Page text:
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Live Earth Seemed Pretty Dead

Jul 8, 2007

I was watching the Live Earth concert off and on yesterday afternoon and into the evening.  It seemed like a pretty boring concert all in all.  There were a couple decent performances from Madonna and The Police, but most of the acts were extremely dull.

I was flipping back and forth from Sundance to CNBC.  The sound quality on CNBC for the concert was extremely bad, so it sounded like crap.  However, the Sundance channel commercials were enough to make anyone want to jump off a bridge into a gigantic land fill full of running cars emitting carbon dioxide.  They seemed to have about 4-5 minutes of concert and then 6-9 minutes of the same damn commercials over and over and over again.

Madonna put on a good close the show act featuring some interesting gypsy punk band from the Ukraine that has been all over the US lately. Most of the performers seemed to be suffering from really bad sound checks, or they just couldn't carry a tune at all.

There were a couple acts that sang well, but only covered 2-3 songs and never really seemed to get warmed up.  Like John Mayer and Chris Cornell.  The Smashing Pumpkins reunited sounded pretty good. 

Obligatory Crowd chant

Every single performer that hit the stage seemed determined to get the audience to do something, like wave their hands, jump up and down, stand up, or not throw their plastic cups and bottles on the grounds of the events.  Almost all of the groups seemed to fail in this mission and after watching 20-30 groups/singers try this on multiple continents it got pretty tedious.

The crowd just wasn't into being herded around like cats.  Madonna succeeded in London, but Lenny Kravitz seemed to fail in Rio (he sounded the most consistent of anyone, but seemed to be half as stoned as Macy Gray).  

The Tokyo audience was the exception to herding angst.  They were going nuts for Linkin Park, despite the fact that Linkin Park sounded liked absolute crap as the only person in the group that could sing proceeded to screech yell at the top of his lungs like a death metal singer trying to sound punk.

Al Gore's Weight Meter

Al Gore looked like he had lost weight when he was introduced by Melissa Etheridge.  Then he was later introduced by Carmen "I'm a walking blond joke" Diaz and looked like he had put on about 50 pounds back stage.  I suspect that was an illusion of contrast between the leggy Diaz and the portly Etheridge.

The Bon Jovi Hypocrisy

It seemed a little weird that Bon Jovi would sing their trademark song featuring the lyrics "steel horse I ride" and "wanted dead or alive".  First, the Sundance channel had just featured a doom and gloom commercial about Pig steel and how its sourced through slave labor from the Amazon.  So riding a steel horse in Jersey didn't seem to fit in with the Live Earth theme.  Then I just couldn't help putting together the mental image inspired by the lyrics "Wanted Dead or Alive", the location - New York, and the timing - Post 9/11.  I had this warped mental image of Osama Bin Laden riding around on a steel horse harley with a sling of bandito bullets across his chest slowly killing off the planet by polluting the environment.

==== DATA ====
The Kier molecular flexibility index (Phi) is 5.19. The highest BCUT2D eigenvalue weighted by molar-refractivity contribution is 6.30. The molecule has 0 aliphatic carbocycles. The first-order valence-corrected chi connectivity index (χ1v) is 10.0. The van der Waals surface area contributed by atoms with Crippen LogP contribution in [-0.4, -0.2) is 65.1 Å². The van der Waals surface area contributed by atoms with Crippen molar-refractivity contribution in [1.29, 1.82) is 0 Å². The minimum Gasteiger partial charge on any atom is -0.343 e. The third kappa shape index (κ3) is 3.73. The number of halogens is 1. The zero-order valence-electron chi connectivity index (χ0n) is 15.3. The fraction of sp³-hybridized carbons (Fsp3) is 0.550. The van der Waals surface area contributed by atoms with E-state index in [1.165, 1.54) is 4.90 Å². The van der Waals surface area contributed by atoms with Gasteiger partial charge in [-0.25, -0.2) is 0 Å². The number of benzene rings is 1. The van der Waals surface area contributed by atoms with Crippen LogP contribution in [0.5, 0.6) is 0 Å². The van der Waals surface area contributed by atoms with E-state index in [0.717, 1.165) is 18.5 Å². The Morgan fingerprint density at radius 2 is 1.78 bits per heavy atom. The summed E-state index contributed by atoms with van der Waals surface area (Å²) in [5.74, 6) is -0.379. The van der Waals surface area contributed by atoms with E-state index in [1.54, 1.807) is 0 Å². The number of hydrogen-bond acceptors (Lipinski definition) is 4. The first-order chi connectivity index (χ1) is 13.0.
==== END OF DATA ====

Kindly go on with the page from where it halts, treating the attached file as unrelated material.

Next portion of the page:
The acts that I missed

I missed seeing the Red Hot Chili Peppers and thankfully missed seeing Spinal Tap.  A number of people after the show complained about the artists that flew in for the show on private jets.  The Duran Duran front man seemed pretty pissed off about some of his fellow entertainers that thought so little of the environment to forego a private jet.  Meanwhile has been band Oasis boycotted the event all together on principle and probably on drugs.

New Single Promotions and Stupid Songs to Save the environment

About every third entertainer seemed to be pushing a new single that sounded very bad live or pushing a catchy save the planet tune that they had come up with just for the show.  This really didn't seem to work for anyone, including Madonna who sang Hey You, which sounded like a bastardized version of the Pink Floyd song of the same name.

Speaking of Pink Floyd their lead singer sang in New York with several African American children standing behind him while he went though "We don't need no Education".  On the surface that would seem to be a nasty contrast as New York City school children need lots more help getting a quality education, but paying attention to the meaning behind the lyrics it almost rang true as none of us need a false political education.  Of course there was an obligatory Pig balloon floating around the audience during the Pink Floyd numbers with grafiti like images of a 'Wall' and the letters "SOS".  SOS was a consistent theme throughout the concerts, probably referring to save our ship - the earth, but spray painted on a blow up pig, it seemed more fitting to interpret it as "Save Our Sausage."  (Credit to my wife for that one)

WooHoo ed by Brett Bumeter at 1:16 PM  


1 Gabbles(comments):

That's what we figured with the Pink Floyd pig as well... was actually hoping there was more to it but whatever.

Cracking up over your Al Gore comments and the idea of Bin Laden polluting the earth like some modern day version of Mad Max meets Clint Eastwood... too funny.

krystyn said...
9:50 AM  

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